A typical question from the Forum:
"The general director sets a plan of sales for us every month based on the principle of "what was achieved". It so happens that the more my subordinates and I work, the higher the plan is set and as a result, our bonuses are reduced.
This is not whining. Objectively, the plan was constantly achieved for these months, the sales department of our publishing house never made so much money from sales before my arrival, a comparative analysis for the last 5 years has shown that there was a raise in the plan by a factor of two.
But I am worried that I will not have any more options to motivate the employees. The director is insisting on raising the tariffs etc. But for the time being, I do not... have enough wits to explain that it is not correct".
Planning from "what was achieved" – is a mistake. When using such a "method", the employee should sell more and more for the same salary – why would that motivate him? As soon as he achieves the plan or "naively" overdoes it (getting overpaid a little), the management will immediately raise the bar (in turn, insuring from overspending the wages fund).
There can be an analogous situation at a manufacture. Here, the planning "from what was achieved" occurs as a reduction in the rates, which were set for a piecework remuneration system. Since following a raise in labor productivity, there is a raise in the factual salary of the workers. But, unfortunately, very often, as a reciprocal step for each produced unit the employee will be paid less. Consequently, he will have to work more to get the same money he received before. This means that a halt in the growth of productivity will not only be inevitable, but also morally justified.
Frederick Taylor (The father of Scientific Management) noted in 1886 that: "The worker understands that: if the head of the enterprise is sure that one person can produce a larger income per day than he is actually producing, then sooner or later, he will find a way to compel him to the corresponding raise in income for the company with an insignificant raise or without any raise at all in the worker’s salary".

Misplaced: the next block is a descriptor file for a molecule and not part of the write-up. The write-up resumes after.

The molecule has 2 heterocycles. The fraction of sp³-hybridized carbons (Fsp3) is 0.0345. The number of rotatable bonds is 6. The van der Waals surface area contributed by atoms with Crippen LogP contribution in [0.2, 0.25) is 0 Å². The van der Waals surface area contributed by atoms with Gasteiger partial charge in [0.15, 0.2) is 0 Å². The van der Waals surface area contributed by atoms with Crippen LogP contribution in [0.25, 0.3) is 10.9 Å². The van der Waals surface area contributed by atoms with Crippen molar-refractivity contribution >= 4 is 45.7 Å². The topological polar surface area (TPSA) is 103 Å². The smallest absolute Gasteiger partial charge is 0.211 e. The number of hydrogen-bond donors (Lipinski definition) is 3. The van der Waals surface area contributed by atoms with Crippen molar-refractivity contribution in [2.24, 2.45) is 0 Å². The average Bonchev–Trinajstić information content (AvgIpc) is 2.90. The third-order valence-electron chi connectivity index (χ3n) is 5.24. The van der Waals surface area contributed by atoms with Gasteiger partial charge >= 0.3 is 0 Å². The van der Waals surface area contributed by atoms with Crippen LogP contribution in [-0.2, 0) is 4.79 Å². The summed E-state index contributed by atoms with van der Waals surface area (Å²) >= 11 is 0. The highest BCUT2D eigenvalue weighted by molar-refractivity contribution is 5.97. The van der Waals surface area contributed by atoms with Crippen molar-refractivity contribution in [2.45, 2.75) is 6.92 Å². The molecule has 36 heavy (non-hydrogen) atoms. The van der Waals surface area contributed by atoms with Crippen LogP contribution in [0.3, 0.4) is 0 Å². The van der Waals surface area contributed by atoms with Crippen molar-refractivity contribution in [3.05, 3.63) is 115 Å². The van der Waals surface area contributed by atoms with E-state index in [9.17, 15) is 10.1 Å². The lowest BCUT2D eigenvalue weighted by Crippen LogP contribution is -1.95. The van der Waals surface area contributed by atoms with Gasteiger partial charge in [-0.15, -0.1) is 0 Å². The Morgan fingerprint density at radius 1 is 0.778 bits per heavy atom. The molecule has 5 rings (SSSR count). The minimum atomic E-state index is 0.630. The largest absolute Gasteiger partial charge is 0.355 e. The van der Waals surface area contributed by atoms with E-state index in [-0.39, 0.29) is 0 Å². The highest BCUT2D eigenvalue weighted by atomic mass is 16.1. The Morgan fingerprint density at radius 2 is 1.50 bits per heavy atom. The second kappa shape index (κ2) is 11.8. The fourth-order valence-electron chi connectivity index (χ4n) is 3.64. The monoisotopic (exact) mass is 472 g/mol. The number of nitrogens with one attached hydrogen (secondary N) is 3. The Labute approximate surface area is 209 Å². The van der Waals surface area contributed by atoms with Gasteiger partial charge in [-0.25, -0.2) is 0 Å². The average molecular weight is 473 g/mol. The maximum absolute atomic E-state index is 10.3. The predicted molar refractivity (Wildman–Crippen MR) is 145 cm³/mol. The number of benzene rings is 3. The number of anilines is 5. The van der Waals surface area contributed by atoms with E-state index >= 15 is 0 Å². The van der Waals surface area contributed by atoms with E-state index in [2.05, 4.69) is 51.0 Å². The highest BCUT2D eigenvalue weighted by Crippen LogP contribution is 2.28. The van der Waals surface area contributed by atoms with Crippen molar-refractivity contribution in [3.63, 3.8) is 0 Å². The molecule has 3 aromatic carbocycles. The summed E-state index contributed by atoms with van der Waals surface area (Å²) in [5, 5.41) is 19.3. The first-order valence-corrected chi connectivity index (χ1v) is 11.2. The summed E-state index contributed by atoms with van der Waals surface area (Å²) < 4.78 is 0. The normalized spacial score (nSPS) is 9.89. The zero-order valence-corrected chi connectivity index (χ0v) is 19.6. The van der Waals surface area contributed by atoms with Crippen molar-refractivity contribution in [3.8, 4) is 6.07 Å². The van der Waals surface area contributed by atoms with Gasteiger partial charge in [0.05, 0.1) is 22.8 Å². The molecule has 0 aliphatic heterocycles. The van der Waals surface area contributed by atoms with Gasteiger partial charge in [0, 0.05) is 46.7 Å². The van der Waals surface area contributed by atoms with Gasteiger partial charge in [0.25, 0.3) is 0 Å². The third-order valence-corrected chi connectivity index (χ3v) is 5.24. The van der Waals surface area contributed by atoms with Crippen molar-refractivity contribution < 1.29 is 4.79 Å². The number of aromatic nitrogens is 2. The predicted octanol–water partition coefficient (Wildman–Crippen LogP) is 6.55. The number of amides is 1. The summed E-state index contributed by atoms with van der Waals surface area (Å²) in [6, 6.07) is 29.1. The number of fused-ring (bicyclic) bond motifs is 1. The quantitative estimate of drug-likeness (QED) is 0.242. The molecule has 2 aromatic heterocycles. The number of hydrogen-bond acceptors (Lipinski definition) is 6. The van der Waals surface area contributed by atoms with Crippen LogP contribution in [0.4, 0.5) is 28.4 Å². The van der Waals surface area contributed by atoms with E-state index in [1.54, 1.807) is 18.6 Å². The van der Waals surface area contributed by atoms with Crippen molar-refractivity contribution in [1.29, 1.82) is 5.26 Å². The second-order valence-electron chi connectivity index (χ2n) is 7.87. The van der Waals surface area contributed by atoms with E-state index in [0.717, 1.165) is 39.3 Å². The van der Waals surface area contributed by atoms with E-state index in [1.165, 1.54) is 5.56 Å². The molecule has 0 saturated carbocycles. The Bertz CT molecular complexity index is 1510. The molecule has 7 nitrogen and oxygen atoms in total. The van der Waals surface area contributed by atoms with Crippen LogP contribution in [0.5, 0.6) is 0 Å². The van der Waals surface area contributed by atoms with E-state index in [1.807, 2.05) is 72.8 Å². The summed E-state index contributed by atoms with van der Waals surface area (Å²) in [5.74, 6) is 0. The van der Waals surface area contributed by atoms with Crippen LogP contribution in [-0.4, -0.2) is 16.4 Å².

[Source: Taylor F.W. The scientific organization of labor. – M. – 1925. Translated by A.I. and B.Y. Zak]
Good intentions in raising productivity of employees for a piecework remuneration system, finally does not lead to stimulation, but on the contrary to demotivation. When in the second half of the month the workers understand that the plan will be met, they start to:
- Decrease the work rate,
- "Transfer the Clients" to the next period (when there is such an option),
- "blow" Clients, i.e. indirectly refusing (especially when there are many Clients).
A plan, either for sales, or for income, should be set based on the frames of a technology (way, method) of work, and not from the principle of "what was reached". And only a change in technology for which there are significant results reached with less efforts than before can justify a raise in tasks.
Productivity is determined to a larger extent by the general level of the organization of work general level of the organization of work and to a lesser extent by other factors. The actual raise in
Productivity is achieved due to invention, innovative proposals and good management. If at a specific enterprise it is not the case, then the management is bad there.
With a good management, the command "come on" seems as awkward as the request to the pilot of a passenger plane to fly faster. Much time will not be gained but killing oneself is possible. In a specific type of plane, the speed is controlled by the operating rules, flight regulations etc. In order to fly faster, you need another plane or another applicable regulation.
What concerns the question how to motivate employees to high productivity in reality and how to organize a successful company, read the methodical materials and discussions, which are linked below.